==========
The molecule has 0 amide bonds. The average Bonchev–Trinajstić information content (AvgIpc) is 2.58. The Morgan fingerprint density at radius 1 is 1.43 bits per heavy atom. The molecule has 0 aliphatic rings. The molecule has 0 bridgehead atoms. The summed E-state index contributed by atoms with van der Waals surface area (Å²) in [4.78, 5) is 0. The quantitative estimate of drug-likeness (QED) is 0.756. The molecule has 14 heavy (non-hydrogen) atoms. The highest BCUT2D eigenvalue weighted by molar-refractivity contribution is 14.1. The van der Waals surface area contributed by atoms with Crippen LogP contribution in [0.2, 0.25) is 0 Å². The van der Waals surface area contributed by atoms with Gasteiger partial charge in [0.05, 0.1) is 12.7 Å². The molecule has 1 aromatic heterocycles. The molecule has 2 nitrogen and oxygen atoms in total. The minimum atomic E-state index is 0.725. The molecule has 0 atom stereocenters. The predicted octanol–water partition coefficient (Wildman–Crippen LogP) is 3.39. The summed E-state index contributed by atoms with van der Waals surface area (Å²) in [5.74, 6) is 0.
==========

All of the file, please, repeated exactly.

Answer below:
The molecule has 0 amide bonds. The average Bonchev–Trinajstić information content (AvgIpc) is 2.58. The Morgan fingerprint density at radius 1 is 1.43 bits per heavy atom. The molecule has 0 aliphatic rings. The molecule has 0 bridgehead atoms. The summed E-state index contributed by atoms with van der Waals surface area (Å²) in [4.78, 5) is 0. The quantitative estimate of drug-likeness (QED) is 0.756. The molecule has 14 heavy (non-hydrogen) atoms. The highest BCUT2D eigenvalue weighted by molar-refractivity contribution is 14.1. The van der Waals surface area contributed by atoms with Crippen LogP contribution in [0.2, 0.25) is 0 Å². The van der Waals surface area contributed by atoms with Gasteiger partial charge in [0.05, 0.1) is 12.7 Å². The molecule has 1 aromatic heterocycles. The molecule has 2 nitrogen and oxygen atoms in total. The minimum atomic E-state index is 0.725. The molecule has 0 atom stereocenters. The predicted octanol–water partition coefficient (Wildman–Crippen LogP) is 3.39. The summed E-state index contributed by atoms with van der Waals surface area (Å²) in [5.74, 6) is 0.